A LAWYER has become the first black person appointed to an organisation linked to the development of Britain’s slave trade.
Marti Burgess said she has joined the Society of Merchant Venturers in Bristol to help ‘more effectively’ support black, Asian and minority ethnic communities in the city.
She said it ‘took some time’ to decide she wanted to join, but it was a ‘step in the right direction’.
The society is thought to have been established in the 13th century and helped to foster the city’s part in the slave trade in the 17th century but is now a charitable organisation. It says it shares ‘a collective sense of responsibility to work with and support local people and communities’.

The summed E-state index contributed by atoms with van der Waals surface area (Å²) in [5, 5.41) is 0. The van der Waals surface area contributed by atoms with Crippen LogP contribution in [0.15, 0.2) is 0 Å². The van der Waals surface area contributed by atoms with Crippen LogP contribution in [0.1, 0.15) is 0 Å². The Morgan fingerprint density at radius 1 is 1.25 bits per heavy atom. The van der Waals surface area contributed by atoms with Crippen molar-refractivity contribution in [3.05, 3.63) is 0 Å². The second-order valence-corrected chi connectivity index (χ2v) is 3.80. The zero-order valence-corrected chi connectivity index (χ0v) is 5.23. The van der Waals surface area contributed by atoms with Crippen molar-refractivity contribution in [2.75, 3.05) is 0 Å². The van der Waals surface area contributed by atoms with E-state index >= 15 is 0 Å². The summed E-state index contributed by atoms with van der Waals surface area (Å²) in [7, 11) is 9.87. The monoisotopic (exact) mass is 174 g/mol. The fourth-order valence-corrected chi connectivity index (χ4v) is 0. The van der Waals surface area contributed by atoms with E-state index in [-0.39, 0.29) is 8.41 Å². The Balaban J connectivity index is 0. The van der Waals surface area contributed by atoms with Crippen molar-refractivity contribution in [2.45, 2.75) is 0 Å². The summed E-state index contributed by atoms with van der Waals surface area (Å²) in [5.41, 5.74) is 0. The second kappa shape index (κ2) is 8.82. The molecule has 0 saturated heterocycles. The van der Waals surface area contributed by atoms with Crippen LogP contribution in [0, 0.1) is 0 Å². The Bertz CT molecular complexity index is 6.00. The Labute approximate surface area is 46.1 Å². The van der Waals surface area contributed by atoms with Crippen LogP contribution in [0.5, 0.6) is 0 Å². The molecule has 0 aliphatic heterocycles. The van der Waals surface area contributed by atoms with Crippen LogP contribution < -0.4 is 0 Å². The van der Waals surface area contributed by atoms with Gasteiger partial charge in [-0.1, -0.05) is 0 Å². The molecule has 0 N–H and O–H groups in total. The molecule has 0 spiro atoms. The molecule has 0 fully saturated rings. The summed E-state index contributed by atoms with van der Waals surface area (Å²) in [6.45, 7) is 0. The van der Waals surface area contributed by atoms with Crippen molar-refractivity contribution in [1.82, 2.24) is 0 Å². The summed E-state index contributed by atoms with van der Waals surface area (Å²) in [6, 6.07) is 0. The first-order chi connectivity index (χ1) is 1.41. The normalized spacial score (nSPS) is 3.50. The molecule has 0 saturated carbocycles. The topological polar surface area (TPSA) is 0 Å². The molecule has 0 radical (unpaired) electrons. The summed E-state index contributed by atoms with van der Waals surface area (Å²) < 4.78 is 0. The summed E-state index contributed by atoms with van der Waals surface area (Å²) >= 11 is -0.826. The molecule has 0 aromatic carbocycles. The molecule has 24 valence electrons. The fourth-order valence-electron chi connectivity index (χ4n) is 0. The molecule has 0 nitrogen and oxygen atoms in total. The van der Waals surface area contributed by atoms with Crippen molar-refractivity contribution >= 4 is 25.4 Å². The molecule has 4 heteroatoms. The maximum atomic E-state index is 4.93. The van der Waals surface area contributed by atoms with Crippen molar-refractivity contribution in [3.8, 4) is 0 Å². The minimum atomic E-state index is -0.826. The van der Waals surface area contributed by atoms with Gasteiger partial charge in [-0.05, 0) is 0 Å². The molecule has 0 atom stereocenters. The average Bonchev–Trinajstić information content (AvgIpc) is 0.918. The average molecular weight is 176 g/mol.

It currently has more than 70 members, who are chosen from the wider Bristol area.
Caroline Duckworth, treasurer of the society, said the organisation was ‘very different’ to when it was established centuries ago. She went on: ‘Whilst we recognise that the society is not yet as diverse as it should be, we are moving in the right direction.’
Bristol was heavily involved in the slave trade and was the leading port at one stage, say historians. Profits from the trade are still evident in many city buildings and there is a statue of slave trader Edward Colston (pictured).